Will Sekhemka remain in the UK?

Posted on: August 12, 2015 by

The famous Sekhemka statue is in the news again. This is the Egyptian Old Kingdom sculpture thought to represent a court official that had once been in the possession of Northampton Borough Council and displayed at the Northampton Museum. The statue sold at auction last year for £15.76 million, but not before garnering controversy on a number of fronts.

Statue_of_Sekhemka_1950sFirst of all, the question of ownership of the sculpture. It was not entirely clear from nineteenth century documentation whether the object had been gifted by the then Marquess of Northampton to the museum or whether it had been placed there on long-term loan. The Borough and the current Marquess settled the dispute by agreeing to share the proceeds of the sale on a roughly 50/50 basis.

By deaccessioning the statue, the Council also incurred the wrath of the Museums Association which promptly removed the Council from its membership, which meant that the Council wouldn’t be eligible for accreditation from Arts Council England (which in turn means that getting government funding will be next to impossible, as proved to be the case).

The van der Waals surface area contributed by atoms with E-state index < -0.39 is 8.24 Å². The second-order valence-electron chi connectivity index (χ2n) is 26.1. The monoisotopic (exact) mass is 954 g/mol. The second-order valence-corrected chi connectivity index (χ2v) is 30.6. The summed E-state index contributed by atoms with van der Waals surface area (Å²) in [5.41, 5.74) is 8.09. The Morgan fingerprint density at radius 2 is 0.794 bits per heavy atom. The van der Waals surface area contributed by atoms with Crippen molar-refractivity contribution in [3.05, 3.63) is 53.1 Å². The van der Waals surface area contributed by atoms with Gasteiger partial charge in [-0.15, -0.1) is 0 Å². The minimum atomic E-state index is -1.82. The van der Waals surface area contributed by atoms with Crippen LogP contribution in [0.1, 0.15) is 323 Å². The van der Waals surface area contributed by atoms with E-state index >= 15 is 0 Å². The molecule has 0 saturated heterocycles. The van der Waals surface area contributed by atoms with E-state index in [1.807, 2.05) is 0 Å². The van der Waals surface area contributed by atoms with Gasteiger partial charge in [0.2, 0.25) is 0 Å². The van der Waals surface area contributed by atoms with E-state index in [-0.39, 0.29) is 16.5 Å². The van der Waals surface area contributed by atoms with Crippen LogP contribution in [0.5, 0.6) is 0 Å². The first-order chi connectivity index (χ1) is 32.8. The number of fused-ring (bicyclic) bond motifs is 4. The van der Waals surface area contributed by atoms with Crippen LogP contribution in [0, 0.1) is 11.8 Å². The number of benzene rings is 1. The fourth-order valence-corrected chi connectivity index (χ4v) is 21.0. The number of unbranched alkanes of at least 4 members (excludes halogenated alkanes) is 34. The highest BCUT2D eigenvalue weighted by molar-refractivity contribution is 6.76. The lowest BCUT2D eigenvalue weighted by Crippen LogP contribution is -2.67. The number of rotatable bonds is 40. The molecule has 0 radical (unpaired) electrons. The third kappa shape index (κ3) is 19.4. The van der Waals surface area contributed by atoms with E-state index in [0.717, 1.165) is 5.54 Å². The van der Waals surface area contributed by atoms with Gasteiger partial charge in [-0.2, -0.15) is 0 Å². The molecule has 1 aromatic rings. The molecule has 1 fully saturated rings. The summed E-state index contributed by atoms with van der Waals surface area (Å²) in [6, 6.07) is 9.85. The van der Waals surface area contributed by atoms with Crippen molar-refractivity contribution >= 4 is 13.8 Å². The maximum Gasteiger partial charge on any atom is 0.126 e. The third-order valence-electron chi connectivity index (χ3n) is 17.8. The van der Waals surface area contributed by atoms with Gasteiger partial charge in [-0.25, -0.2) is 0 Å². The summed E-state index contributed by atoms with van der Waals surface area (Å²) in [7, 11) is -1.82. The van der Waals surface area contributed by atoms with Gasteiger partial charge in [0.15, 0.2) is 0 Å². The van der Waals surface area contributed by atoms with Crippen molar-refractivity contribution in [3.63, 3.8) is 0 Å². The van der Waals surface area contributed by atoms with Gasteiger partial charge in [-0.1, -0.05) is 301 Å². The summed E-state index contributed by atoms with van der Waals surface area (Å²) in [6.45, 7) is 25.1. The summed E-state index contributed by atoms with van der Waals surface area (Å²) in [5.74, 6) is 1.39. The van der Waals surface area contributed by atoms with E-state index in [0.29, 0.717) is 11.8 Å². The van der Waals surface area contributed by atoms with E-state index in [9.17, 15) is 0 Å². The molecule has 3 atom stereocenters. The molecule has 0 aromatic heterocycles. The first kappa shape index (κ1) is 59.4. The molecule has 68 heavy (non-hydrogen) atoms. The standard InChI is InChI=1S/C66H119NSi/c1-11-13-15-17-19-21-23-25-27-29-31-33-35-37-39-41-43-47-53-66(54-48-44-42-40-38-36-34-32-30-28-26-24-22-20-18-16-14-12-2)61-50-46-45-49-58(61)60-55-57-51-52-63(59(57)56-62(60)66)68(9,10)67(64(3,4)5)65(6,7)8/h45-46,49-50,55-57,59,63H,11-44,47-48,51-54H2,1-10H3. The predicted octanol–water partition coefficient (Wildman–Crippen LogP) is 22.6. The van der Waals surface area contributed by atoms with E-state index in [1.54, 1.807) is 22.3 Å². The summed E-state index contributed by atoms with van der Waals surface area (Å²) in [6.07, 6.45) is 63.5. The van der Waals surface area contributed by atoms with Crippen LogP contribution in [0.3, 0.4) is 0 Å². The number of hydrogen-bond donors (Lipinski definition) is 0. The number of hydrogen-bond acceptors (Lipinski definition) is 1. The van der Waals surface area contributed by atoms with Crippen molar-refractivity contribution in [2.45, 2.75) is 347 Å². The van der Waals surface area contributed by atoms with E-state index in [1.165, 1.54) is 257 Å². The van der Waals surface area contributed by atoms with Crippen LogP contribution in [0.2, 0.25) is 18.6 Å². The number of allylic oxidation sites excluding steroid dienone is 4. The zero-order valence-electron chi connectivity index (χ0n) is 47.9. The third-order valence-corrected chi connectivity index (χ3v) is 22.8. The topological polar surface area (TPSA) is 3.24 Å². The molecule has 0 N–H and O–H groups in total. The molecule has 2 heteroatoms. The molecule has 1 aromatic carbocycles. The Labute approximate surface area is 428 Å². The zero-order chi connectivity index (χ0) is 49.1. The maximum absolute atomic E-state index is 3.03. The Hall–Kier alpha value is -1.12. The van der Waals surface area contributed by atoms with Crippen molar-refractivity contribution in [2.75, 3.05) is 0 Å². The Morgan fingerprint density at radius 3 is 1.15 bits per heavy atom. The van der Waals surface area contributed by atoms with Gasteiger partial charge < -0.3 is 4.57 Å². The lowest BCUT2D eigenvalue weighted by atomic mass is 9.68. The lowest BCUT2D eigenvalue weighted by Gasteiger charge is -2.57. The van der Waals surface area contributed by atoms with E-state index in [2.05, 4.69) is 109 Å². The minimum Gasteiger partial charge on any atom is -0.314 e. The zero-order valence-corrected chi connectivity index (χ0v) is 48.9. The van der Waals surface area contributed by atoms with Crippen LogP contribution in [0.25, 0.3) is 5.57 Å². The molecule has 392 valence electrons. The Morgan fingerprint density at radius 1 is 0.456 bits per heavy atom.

Now, even though the object sold at auction, the undisclosed buyer will not be able to export the work for at least another two weeks, possibly for even up to eight months. The export bar placed by the Culture Minister on its removal from the UK has been extended to 28 August. This means that within that period a UK institution may come forward with the funds to match the £15.76 million selling price, in which case the object will not be exported and will remain within the UK. The period can be extended until March 2016 if there is initial interest.

This being so, it is surprising that the Minister would bother extending the export bar at all. One wonders if this is being done as a poke in the eye of Northampton Council (not to mention the Marquess of Northampton and the mysterious buyer), rather than with any real expectation that the sculpture will ever be ‘saved’ for the British public.

Photo: “Statue of Sekhemka 1950s” by Bibilovski – Own work. Licensed under CC BY-SA